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The London Office of Technology and Innovation (LOTI), a collaborative vehicle to strengthen the innovation ability of boroughs across the capital, now has a launch date as well as new leadership.
LOTI, a digital coalition funded by the Greater London Authority and London Councils, will launch on 10 June and will be led by Eddie Copeland, former director of government innovation at Nesta.
Fifteen of London’s 32 boroughs have expressed interest in working with the group, which aims to enable faster scaling of technology, data
Guy Ware, director of local government performance and finance at London Councils, told Computer Weekly: “We have got a lot of opportunities in
“But there is also a recognition that there is a gap around the need to collaborate, the need to build an environment in which that innovation is more likely to succeed.”
According to Ware, work at the
“We will give a bit of support, maybe a bit of funding if necessary, a bit of facilitation, linking with other parts of the system and provide a space where this stuff can happen or is more likely to happen,” he said.
“But the focus is on what makes a real difference for citizens and users of services. It’s not about playing with the latest in technology.”
However, possibilities around the better use of data will be high up on LOTI’s agenda. According to Ware, one of the perceived barriers to date has been the ability to share data across public services and
Ware said London Councils is working with London chief digital officer Theo Blackwell to get boroughs involved in the initiative, but the idea is not to coax them into joining.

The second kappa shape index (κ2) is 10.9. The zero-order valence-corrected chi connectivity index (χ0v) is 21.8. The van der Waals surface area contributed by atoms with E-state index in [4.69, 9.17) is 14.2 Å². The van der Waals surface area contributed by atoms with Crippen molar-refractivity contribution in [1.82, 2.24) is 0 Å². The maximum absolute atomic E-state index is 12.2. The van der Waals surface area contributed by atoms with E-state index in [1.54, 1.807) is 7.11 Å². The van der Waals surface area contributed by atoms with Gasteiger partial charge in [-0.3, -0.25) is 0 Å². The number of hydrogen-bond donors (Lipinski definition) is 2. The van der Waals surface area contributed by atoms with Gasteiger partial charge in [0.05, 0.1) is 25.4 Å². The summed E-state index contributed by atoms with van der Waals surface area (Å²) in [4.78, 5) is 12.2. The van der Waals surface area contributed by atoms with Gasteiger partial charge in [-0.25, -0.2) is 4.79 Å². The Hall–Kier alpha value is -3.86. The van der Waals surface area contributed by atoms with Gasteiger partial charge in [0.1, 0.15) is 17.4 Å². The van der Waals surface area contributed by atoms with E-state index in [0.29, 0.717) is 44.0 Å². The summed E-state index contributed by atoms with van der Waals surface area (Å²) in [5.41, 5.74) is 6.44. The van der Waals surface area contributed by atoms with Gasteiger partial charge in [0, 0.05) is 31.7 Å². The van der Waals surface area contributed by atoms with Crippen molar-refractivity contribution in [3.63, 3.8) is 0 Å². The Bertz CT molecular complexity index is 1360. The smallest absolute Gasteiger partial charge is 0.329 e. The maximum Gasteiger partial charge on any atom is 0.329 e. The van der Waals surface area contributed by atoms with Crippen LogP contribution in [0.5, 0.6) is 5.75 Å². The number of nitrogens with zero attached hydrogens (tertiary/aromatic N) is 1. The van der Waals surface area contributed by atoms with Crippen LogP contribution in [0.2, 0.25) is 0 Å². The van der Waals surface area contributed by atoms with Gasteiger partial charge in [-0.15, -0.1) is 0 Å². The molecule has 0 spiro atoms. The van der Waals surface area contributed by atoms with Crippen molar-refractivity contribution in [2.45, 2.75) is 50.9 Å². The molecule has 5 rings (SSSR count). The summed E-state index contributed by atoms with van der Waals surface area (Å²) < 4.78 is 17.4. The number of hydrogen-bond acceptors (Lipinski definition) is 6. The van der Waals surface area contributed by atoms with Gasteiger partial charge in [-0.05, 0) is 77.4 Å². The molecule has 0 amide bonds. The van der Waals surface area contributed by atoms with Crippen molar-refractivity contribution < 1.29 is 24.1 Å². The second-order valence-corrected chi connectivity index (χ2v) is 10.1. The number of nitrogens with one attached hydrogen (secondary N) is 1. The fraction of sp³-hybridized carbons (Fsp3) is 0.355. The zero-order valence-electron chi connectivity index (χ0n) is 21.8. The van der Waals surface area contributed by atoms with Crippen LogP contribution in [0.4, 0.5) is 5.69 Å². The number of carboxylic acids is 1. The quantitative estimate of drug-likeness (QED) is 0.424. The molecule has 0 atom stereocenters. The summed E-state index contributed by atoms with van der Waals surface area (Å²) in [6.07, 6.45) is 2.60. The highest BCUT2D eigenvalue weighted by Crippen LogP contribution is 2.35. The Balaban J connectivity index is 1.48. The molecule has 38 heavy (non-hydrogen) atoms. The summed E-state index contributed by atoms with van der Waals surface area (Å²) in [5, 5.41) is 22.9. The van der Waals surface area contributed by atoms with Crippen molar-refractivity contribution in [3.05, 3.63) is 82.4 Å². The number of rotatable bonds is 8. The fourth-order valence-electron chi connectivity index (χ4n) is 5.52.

“We consciously didn’t seek to get everybody on board from the start because we are looking to promote collaboration, and so we wanted people who were bringing a desire to share what they were doing, to learn from others actively, right from the start,” said Ware.
“Boroughs will be encouraged to join once the digital skills programmes that we will facilitate are in place, as they will be available to, and be a benefit to, everybody.”
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LOTI’s initial approach was about bringing together a “coalition of the willing”, but now the motto has evolved to “willing and able”, said Ware.
“Inevitably, those boroughs that see themselves as leading lights in digital transformation are likely to be interested,” he said. “They have to have some kind of enthusiasm for the network. But there isn’t a barrier or a qualification hurdle.”
Asked whether LOTI is planning to engage the supplier community in its activities, Ware said that before getting tech companies involved, it will aim to
“What we are not going to do is act as a marketplace for the tech sector to sell stuff to the government sector.”
The idea of LOTI was first floated by a group of London boroughs in May 2017, when they launched a scoping exercise to look at the appetite and potential to join up digital initiatives across the capital.
He added: “It is a digital institution for a digital transformation of London, supporting the digital transformation of London’s public services.”